She was barely exaggerating. The course of a Syrian refugee’s life could be determined by the whims of a shawish. Some shawishes made sacrifices to keep their camps together; others worked the system to their personal benefit. Some shawishes made decisions by committee, others by fiat. I had heard about a former Syrian army officer who became a shawish and collected the entire camp’s income to redistribute as he saw fit. The line between salvation and exploitation was thin. In many camps, residents depended on the shawish to access basic services such as health care or water. Often, the shawish provided loans for tent materials, travel, and basic amenities. Not far from al-Hussein’s camp, I met a shawish named Hozaifa Ibrahim who described his camp the way some might describe a small business. When I visited, he was arranging old tires planted with wildflowers on a small patio. He listed the “services” he provided, such as steering residents clear of employers known for not paying. But I later learned from an aid worker that Ibrahim had prevented the camp’s children from going to school so that they could work in the fields.
Ensuring that a camp remained free of weapons, drugs, and terrorist activity was central to the role of any shawish. Lebanese security forces could raid the camps, harass and arrest residents, and remove a shawish if the government’s standard of order was not met. The stakes were raised in 2018, when the General Security Directorate, Lebanon’s intelligence agency, which has ties to Hezbollah and Syrian authorities, made a deal with Bashar al-Assad to send people back to Syria under a “voluntary return” program. More than twenty thousand refugees have since been bused out of Lebanon. Hundreds more, including army defectors, have been deported individually, in an apparent violation of non-refoulement—the right not to be sent to a country where you face persecution—which underpins international refugee law.
To keep her camp safe, al-Hussein maintained close ties with local security officers; she understood them as the best protection against raids and deportations. “If you’re under the law, no one can touch you,” she told me. She scrolled through her WhatsApp exchanges with local officers, replete with thumbs-up emojis. “If they need anything, they call me. If they have a problem with anyone, they call me,” she said.
Al-Hussein led me back through the store, where the news was broadcasting footage of fighting in Iraq. She bid me goodbye, and then looked up at the screen with the security feeds. She picked up one of her phones. “Fadel,” she said. “What’s that car that just pulled up?” When I left, she was still watching the screen.
In the months after I left the Bekaa, Lebanon’s precarious balance began to teeter, and then gave way. Since 1997, the Lebanese pound had been pegged to the U.S. dollar, which helped the middle class by effectively subsidizing imports and propping up the value of remittances from the vast diaspora. But the system, which one economist has described as a “regulated Ponzi scheme,” required an influx of dollars in order to sustain itself, and last October the reserves started running out. ATMs stopped dispensing U.S. dollars; banks limited withdrawals; and the Lebanese pound lost 80 percent of its value in nine months, shredding Lebanese citizens’ bank deposits, not to mention the already meager financial aid on which many refugees subsisted. In April, a Syrian man in his fifties, driven to despair, set himself on fire in a field near the camp where he lived.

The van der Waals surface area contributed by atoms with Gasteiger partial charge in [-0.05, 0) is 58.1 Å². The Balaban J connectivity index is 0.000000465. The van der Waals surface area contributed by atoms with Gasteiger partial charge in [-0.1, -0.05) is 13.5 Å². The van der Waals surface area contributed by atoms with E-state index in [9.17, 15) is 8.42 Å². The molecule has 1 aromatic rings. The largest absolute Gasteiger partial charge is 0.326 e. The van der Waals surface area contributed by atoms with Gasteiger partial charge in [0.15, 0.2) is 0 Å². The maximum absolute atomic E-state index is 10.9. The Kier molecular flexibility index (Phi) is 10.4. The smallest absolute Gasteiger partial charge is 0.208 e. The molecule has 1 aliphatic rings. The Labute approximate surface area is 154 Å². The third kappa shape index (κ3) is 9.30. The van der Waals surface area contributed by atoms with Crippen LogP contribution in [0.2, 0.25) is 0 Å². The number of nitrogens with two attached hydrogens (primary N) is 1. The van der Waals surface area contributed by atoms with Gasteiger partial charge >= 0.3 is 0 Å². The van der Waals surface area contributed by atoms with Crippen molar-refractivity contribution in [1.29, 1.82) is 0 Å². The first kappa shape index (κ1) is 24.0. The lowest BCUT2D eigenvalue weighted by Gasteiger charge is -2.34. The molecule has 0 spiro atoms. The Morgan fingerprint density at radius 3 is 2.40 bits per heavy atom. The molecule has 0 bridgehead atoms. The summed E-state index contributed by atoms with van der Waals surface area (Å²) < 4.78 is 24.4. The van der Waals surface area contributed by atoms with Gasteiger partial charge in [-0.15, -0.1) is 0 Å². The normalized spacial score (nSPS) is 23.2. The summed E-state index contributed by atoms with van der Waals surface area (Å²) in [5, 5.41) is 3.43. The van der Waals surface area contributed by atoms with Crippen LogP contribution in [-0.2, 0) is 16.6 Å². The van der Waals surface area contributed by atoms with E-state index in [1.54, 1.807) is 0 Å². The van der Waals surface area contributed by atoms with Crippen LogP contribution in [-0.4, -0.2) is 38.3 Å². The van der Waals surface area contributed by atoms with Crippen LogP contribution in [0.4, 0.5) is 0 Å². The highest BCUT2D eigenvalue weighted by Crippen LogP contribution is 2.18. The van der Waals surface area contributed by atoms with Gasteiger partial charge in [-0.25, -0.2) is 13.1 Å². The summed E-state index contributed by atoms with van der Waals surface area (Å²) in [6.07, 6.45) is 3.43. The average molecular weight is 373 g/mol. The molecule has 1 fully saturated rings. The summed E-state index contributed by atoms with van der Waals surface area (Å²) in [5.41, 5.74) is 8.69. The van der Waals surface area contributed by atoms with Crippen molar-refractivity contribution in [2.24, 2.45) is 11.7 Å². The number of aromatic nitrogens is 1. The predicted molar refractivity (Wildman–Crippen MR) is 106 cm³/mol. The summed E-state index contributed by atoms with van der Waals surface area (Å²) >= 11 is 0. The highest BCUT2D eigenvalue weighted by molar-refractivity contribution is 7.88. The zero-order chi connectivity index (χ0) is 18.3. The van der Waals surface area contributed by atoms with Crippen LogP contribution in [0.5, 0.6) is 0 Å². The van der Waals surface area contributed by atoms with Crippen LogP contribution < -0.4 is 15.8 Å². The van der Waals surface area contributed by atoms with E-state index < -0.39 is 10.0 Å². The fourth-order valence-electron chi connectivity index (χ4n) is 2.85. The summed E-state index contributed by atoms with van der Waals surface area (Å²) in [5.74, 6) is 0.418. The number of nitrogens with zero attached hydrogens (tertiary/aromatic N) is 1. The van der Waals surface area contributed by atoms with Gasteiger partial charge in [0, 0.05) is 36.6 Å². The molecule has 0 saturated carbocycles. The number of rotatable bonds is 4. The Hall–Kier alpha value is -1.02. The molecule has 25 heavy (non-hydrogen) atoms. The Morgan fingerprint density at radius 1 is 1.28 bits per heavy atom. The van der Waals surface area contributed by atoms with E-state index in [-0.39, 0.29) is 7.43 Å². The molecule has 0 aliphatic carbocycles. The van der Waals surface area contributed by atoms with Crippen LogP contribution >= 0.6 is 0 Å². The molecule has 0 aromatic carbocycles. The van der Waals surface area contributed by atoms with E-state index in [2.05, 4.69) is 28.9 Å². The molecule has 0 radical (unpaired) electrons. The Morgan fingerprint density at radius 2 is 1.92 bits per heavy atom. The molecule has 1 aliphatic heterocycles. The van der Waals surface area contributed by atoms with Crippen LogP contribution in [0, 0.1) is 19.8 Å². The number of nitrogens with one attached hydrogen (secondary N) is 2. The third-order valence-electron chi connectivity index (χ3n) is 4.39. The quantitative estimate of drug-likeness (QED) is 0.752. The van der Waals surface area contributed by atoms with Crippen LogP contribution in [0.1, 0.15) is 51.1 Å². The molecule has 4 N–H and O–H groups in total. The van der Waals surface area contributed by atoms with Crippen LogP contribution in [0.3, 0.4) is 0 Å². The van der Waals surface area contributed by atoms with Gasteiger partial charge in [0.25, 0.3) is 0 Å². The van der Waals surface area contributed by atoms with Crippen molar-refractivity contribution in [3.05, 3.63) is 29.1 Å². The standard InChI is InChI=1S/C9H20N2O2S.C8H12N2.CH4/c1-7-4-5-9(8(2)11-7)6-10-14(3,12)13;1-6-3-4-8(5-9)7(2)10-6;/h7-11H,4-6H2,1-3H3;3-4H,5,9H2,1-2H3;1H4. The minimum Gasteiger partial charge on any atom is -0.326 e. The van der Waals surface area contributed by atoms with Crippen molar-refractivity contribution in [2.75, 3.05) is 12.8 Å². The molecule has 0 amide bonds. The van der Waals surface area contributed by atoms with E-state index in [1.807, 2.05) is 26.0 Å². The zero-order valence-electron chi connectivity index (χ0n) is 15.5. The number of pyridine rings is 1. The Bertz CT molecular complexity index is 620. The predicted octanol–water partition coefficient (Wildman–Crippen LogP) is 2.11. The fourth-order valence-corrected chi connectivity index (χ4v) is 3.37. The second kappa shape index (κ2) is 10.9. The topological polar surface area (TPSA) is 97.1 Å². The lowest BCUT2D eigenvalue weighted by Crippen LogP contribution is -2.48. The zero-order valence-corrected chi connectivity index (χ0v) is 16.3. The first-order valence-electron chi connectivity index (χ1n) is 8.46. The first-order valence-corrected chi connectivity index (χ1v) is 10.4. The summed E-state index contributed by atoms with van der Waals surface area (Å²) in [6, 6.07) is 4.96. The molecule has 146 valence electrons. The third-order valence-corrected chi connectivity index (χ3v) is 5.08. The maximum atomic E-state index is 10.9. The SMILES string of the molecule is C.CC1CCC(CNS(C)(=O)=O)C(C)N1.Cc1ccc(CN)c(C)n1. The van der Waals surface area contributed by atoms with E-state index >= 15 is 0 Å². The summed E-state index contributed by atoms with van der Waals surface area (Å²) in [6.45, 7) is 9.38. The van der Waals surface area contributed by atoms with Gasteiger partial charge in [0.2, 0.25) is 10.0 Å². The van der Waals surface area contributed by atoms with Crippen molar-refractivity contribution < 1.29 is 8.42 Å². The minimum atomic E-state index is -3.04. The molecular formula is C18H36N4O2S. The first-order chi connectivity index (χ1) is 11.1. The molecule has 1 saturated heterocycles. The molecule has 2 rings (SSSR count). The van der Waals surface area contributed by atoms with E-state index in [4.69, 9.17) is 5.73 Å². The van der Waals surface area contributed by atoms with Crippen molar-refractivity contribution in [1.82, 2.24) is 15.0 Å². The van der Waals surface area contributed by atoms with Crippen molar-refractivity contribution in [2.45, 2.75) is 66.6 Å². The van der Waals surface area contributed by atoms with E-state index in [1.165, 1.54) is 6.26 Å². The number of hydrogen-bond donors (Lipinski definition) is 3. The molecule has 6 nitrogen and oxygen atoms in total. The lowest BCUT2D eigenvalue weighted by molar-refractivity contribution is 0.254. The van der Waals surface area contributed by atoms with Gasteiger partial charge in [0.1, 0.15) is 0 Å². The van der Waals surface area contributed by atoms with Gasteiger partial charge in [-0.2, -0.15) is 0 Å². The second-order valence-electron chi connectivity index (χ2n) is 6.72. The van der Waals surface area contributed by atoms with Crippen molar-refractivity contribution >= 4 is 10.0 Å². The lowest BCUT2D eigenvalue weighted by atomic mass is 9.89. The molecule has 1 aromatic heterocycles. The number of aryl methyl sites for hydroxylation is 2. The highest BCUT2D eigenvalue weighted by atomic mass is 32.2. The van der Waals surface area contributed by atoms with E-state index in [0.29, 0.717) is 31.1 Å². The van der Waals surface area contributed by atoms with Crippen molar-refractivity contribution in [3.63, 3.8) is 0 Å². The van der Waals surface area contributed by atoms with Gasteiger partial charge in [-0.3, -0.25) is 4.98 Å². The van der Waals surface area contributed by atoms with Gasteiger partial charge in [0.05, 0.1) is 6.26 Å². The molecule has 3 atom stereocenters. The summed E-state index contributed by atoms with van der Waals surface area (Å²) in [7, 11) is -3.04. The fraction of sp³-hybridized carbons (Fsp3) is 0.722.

Antigovernment protests broke out across the country. Power outages, which were already a regular feature of life in Lebanon, grew longer and more frequent as supplies of imported fuel dwindled. The trash crisis, which had never been fully resolved, intensified when local landfills that were being used as stopgap measures reached capacity. Garbage choked Beirut’s streets and toxic runoff streamed into the Mediterranean. Petty crime surged, food shortages became common, and poverty spread.
In response, politicians continued to scapegoat Syrian refugees. The Free Patriotic Movement (FPM), a Maronite party founded by Aoun, began popularizing the phrase “Lebanon can’t bear it” in reference to the Syrian presence. Labor and visa restrictions on Syrians—who were already banned from working outside of agriculture, construction, or sanitation—were tightened further, and the FPM’s television channel proudly showed bands of young men harassing Syrian workers. Gebran Bassil, the leader of the FPM and Aoun’s son-in-law, went so far as to praise the “genetic” qualities of the Lebanese in a Twitter rant against foreign labor.
Even before Lebanon’s financial crisis and the pandemic, some two thirds of refugee families lived on less than three dollars a day. Children were often put to work or married off to make ends meet. Fewer than half of the four hundred thousand school-age Syrians in Lebanon were enrolled in school. This spring, conditions in the Bekaa deteriorated further as anti-Syrian propaganda caused tensions to mount between refugees and their Lebanese neighbors. In one town near the valley’s northern tip, refugees hurled rocks at a fire truck when it showed up hours after a blaze. The next day, local Lebanese attacked the camp and pushed its residents off the land, shouting, “You are sullying our soil!” The country’s top security council ordered the removal of all “semipermanent” structures, many of which were simply humble assemblages of breeze-blocks and corrugated metal. They claimed this was necessary to enforce local building codes, but the only practical effect was to humiliate and endanger those found to be in violation of the policy. I met one man who had been forced to dismantle his shack in a Bekaa camp, leaving him with only a single painted wall. He seemed almost embarrassed to be so affected by the loss of something so modest. “You live in a room for four or five years, you raise your children there, and then suddenly you have to go and you see it destroyed right in front of you,” he told me.